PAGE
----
I don't use my mouse for navigation if I can help it. With Alfred (similar tool to this) I can navigation to any folder on my system, any contact, search on duckduckgo, translate words/sentences/currency, navigate my clipboard, restart/shutdown/lock my computer, open any app with just a keyboard shortcut and a few letters that specify what I'm going for.

It's like a very precise search engine for your personal machine.

It's amazing how great it works, and not having that available when I'm using a computer ruins things for me.

If that is not enough, Alfred also has lots of other awesome features.

"Search everything in few clicks" - poorly phrased or actually promotes navigating by clicking instead of using keyboard?

some keyboards make clicky sounds ;)

For the ones that don't, there's https://github.com/zevv/bucklespring

i tried this app, i actually love it. the fact is in electron is not that big of a deal, but i would awensome if i could share the electron instance between multiple electron app, but i guess is something hard.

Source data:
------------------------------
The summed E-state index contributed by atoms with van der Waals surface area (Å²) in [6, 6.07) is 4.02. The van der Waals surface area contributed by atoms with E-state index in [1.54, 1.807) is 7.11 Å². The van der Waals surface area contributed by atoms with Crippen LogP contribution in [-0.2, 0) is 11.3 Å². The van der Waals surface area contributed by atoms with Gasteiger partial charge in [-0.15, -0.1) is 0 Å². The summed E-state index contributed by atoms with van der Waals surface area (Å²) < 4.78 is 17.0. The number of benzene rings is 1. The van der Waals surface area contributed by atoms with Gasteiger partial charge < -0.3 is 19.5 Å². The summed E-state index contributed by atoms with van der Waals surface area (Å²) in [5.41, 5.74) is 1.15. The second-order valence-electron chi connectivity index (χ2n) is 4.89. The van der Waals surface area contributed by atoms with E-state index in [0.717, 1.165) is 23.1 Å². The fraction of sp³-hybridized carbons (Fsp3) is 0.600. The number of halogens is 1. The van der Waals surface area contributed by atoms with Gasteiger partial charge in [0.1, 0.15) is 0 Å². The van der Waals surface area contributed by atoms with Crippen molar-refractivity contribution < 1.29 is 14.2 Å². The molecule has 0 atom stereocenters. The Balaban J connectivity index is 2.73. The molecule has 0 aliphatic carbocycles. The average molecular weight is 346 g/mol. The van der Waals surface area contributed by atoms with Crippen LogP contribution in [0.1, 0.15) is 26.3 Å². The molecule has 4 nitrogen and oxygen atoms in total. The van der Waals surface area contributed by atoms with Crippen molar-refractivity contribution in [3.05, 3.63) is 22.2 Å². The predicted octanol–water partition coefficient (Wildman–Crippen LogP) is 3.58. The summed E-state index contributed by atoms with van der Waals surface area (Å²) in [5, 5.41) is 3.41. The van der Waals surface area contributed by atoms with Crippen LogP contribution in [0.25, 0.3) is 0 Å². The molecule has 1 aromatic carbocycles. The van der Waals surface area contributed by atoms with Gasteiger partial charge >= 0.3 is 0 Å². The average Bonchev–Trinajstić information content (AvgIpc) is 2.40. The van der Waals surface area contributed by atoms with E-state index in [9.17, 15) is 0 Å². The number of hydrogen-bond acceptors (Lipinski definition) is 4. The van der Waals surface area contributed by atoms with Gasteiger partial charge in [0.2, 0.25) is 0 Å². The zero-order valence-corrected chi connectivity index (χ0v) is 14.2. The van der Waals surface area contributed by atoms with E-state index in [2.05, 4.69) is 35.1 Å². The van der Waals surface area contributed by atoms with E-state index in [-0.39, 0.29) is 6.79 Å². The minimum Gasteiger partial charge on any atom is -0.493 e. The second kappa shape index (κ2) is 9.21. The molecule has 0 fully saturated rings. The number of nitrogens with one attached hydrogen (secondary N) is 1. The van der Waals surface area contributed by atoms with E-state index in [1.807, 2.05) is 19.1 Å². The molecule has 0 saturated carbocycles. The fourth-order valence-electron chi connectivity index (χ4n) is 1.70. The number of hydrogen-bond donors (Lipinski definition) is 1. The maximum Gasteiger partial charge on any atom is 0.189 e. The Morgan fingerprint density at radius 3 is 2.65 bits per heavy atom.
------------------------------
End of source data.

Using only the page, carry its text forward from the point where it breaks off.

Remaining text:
Good job dev

On Windows...

Are anyone using keypirinha?

Is cerebro better?

ive been trying keypirinha since a few weeks ago. its not bad. its nice improvement over launchy and is being developed unlike launchy which hasnt been touched in years. having to change the settings from a text file in keypirinha is bit of a pain though.

anyway, from what i can tell, cerebro is able to show you a lot more things and also has plugins. keypirinha just shows basic things like files and apps i think

I tend to use Gnome Do[1] as my launcher. I haven't observed any noticeable battery drain (on Arch) despite the fact that it runs in background.

There's a neat comparison of different launchers available on Wikipedia[2].

1: https://en.wikipedia.org/wiki/GNOME_Do 2: https://en.wikipedia.org/wiki/Comparison_of_desktop_applicat...

As someone mentioned previously the Alt + F2 (or F3) works well enough in XFCE most of time.

I'll give Cerebro a try...

Yeah there are other similar apps.

But this one is written in Javascript, so that is something going for it. More accessible, millions of packages to drop in easily.

Nice job.

> https://github.com/KELiON/cerebro/blob/master/app/AppUpdater... :

> export default class AppUpdater { ......

why is this a class ? just so it can auto-exececute without being called ?

i would prefer an 'export default function init(){ // init code'